Australia’s deputy prime minister Barnaby Joyce insists Novak Djokovic must "abide by the rules" like everyone else, with the Australian Open less than a week away.
The world number one has been drawn against Miomir Kecmanovic in the first round at Melbourne Park, despite reports that the country’s immigration minister could revoke his visa ahead of the event.
Djokovic has been seen practicing on-court ahead of the event as he bids to defend his Australian Open crown.
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Should the Serb win for a 10th time in Melbourne, he would seal a record-breaking 21st Grand Slam title, moving him one clear of Roger Federer and Rafael Nadal.
The Serb was denied entry into Australia after arriving in the country, before being moved to an immigration detention centre for five days while his legal team appealed the decision to revoke his visa.
He has since won his appeal to remain in the country - a decision that has prompted outrage among some onlookers and critics.
All foreign visitors to Australia must either be fully vaccinated against Covid-19 or have a medical exemption, but Djokovic and his team argued that a positive test in mid-December meant he was exempt from such rules.
On Monday, a judge dramatically overturned the decision to revoke his visa after it was revealed that border officials had not followed proper procedure.
The decision to allow the 34-year-old a medical exemption to play at the Grand Slam has drawn criticism from fellow players, including Joao Sousa and Stefanos Tsitsipas.
Meanwhile, Australian tennis star Nick Kyrgios has said he is “embarrassed” by the way his home country has dealt with Djokovic’s situation.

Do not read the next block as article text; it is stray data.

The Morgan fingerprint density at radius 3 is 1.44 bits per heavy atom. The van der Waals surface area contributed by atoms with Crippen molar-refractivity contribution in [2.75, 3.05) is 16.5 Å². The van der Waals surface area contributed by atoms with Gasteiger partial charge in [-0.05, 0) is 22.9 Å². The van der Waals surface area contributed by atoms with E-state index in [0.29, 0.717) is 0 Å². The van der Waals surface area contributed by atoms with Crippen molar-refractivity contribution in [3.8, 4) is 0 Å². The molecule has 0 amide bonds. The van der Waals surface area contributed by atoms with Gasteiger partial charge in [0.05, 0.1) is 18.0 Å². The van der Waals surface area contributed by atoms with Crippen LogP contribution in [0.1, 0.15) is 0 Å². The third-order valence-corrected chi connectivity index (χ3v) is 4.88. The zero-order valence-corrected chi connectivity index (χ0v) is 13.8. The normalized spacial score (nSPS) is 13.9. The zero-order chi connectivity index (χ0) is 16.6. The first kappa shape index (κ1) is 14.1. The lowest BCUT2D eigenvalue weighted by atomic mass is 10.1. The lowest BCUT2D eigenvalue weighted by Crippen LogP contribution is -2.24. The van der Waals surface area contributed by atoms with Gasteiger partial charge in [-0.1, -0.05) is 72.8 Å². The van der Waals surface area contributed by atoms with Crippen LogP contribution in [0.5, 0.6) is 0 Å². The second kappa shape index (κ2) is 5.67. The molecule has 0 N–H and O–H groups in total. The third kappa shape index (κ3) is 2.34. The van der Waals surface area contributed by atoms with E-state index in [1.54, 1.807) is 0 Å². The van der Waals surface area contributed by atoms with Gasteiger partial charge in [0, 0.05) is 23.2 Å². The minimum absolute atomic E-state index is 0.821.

Now the deputy PM has stated that Djokovic should not have a “different set of rules to what everybody else has to deal with”, adding that the world number one is “no better than ordinary citizens".
"I think, you have to be frank; the vast majority of Australians said [they] didn't like the idea that another individual, whether they're a tennis player or the king of Spain or the queen of England, can come up here and have a different set of rules to what everybody else has to deal with," he said.
Whether they agree with the rules or not, they believe they should abide by the rules, and that was the issue with Mr Djokovic.

Australian deputy prime minister Barnaby Joyce.

Image credit: Getty Images

“Let's see where it goes from here… I've made my views clear.
“I might not agree with the fact that I have to be tested to go from New South Wales into Queensland but I do [it’. Why? Because that is the law.
“He is no better. He is still a child of God like the rest of us, isn't he? So he has got to abide by the laws."
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